Saturday, January 9, 2010

I see Dead things!

Some things are just ... DEAD.

They might come back, mind you. But for now, they are D-E-A-D!
The gingers always die and come back, but not with these frigid temps. Guess we will have to cross our fingers. The Esperanza behind them sometimes don't make it back, even in just a cool year, so I expect to lose some of them. But I have to say, the Ginger smells amazing outside - something about the freeze and thaw that is working on their roots and the best smell is wafting up from them. Interesting, you'd think a freeze would generate no smell. That was one of my complaints about living in Minnesota for a few years - grey, no-smells of outdoors winters.
The onion tops cratered -- wonder if the 1015s in the ground will still form. I pulled a test one and they are only about the thickness of a double-wide green onion so far. I'll cross my toes!
The big ol' 8-ft tall Duranta Erecta succumbed last night. May not get that tall next year. It never froze back or went dorman last fall, so it might take it awhile to get that big again. I'll cross my arms!
Same with the giant Cassias. The Candlestick trees grew for 2 years straight and never stopped. I suspect they will top out at 6 feet next year, instead of 12 feet! I'll cross my legs!

Guess it's gonna be a "short" Spring! (And I don't think I have anything left to cross)

11 comments:

getgrounded said...

Oh, my gingers look just like yours, but without the lovely smell; I'll add some crossed fingers to yours.

Why is it that the northern garden blogs I read never talk about the devastation that we've gone through in the last 12 months? All we need now is the coming of the locusts...
Noooooo!

Lisa at Greenbow said...

Be glad you aren't back here visitng family in IN. It is -2 here this morning. Brrrr. I hope your plants survive this cold snap.

Amy said...

I looked outside this morning and was wondering ... which ones will make it? I hope I have a garden left :/ I am crossing my fingers, too!

Gail said...

Diana, It's really a shocker to see what this winter has brought us! All my evergreen perennials look dead! It would have helped here to have a layer of snow to mulch it all before 8F temps arrived. I am trying to be philosophical about the dead plants and dream about there replacements.

Keep warm,
gail

Janet said...

Perhaps the tops are dead and the roots are still alive. For me it is time to clean up the 'dead'. Maybe later in the week when it is supposed to be a little warmer.

Linda/Central Texas Gardener said...

I'm going to have to go out and sniff the gingers! My duranta is toast, too. The thryallis doesn't look too great. But let's just "cross" that bridge in a few months. I bet we'll get some surprises yet!

Mr. McGregor's Daughter said...

You could always cross your eyes, and that might make things look a little better too. In answer to getgrounded's question, we don't experience this kind of devastation because generally, we plant things that are hardy enough to survive the coldest temperatures our zones throw at us, and we also hedge our bets by mulching or covering some things. Finally, snow is a great insulator. We tend not to lose things when it's -20 if there is snow, but we lose plants at -15 if the ground is bare.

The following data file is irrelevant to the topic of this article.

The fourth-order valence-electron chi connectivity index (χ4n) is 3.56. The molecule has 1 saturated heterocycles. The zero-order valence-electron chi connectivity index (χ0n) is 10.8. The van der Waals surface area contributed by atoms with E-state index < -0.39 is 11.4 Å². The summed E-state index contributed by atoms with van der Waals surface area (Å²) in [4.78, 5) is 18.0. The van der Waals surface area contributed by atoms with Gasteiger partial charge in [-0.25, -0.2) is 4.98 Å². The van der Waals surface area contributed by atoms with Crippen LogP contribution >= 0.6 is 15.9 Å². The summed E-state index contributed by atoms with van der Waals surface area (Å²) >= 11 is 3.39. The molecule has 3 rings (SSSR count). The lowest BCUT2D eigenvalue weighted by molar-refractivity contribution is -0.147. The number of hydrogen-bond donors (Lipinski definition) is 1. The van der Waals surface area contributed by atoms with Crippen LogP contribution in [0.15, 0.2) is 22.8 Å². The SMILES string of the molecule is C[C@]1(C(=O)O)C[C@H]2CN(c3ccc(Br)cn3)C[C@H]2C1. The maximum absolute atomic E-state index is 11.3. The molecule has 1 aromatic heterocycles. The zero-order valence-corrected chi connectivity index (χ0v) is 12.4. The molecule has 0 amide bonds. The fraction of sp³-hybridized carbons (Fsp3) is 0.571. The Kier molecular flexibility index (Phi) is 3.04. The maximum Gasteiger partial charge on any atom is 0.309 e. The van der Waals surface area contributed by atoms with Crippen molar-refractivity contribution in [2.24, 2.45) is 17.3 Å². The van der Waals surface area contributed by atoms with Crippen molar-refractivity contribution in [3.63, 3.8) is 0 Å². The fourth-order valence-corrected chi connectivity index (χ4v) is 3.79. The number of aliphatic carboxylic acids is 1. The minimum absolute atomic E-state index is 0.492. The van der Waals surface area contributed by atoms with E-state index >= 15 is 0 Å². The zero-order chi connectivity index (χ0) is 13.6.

So yes, you all are suffering terribly.

Diana said...

GetGrounded - LOL - locusts. Don't say that tho, we have had really, really bad grasshoppers -- about 8-9 years ago, and they ate EVERYTHING! Shhhh!

Lisa -- Glad it's not -2, too! But at least you have snow to provide some blanket of cover.

Amy - Hi! And who knows how long it will take us all to figure out whether each variety of plant will come back or not...wait, replant, wait, replant -- that will be the Spring mantra!

Gail - Isn't it a crazy winter? Nothing we can do about it, though, except adjust and move on. (But I might be cranky for just a little while longer, if you don't mind!)

Janet -- It's supposed to get to 63 here on Thursday. Since we may get more serious cold because of El Nino, I'll wait to cut back dead stuff so I don't push it into growth. Ugly to look at, tho!

Linda-CTG -- I hope our surprises aren't more cold snaps after everything thing perks up with 63 degrees this week! But I am sure we will have more cold, so I am hunkering down to wait for March.

MMD - Cross my EYES! Forgot that one! LOL. I know snow sometimes helps your plants overwinter, and I forgot you sometimes mulch or put leaves, pine straw out. We just aren't used to that at all. It's in Mother Nature's hands now, that's for sure!

Cindy McMorris Tournier said...

Ohmygosh, you see them too? ACK! It's happening all over Central and South Central Texas!

Mary Beth said...

I'm a little south of you and we had our first freeze in many, many years last weekend - the first thing I noticed the next morning was the ginger aroma in the air. It was heavenly. The next day it was done but in it's place, you could smell dill all over the yard (rotting, I'm sure). So glad to hear someone else talk about the ginger smell too. Here's to warmer day!

Diana said...

Cindy - Well, I just hope that this warm weather and the coming rain will help revitalize the things that are only dormant and not-quite-dead-yet.

Mary Beth -- I'm glad to hear you smelled the ginger, too. I was wondering if I was "smelling things!" But I am not looking forward to any rotting, that's for sure!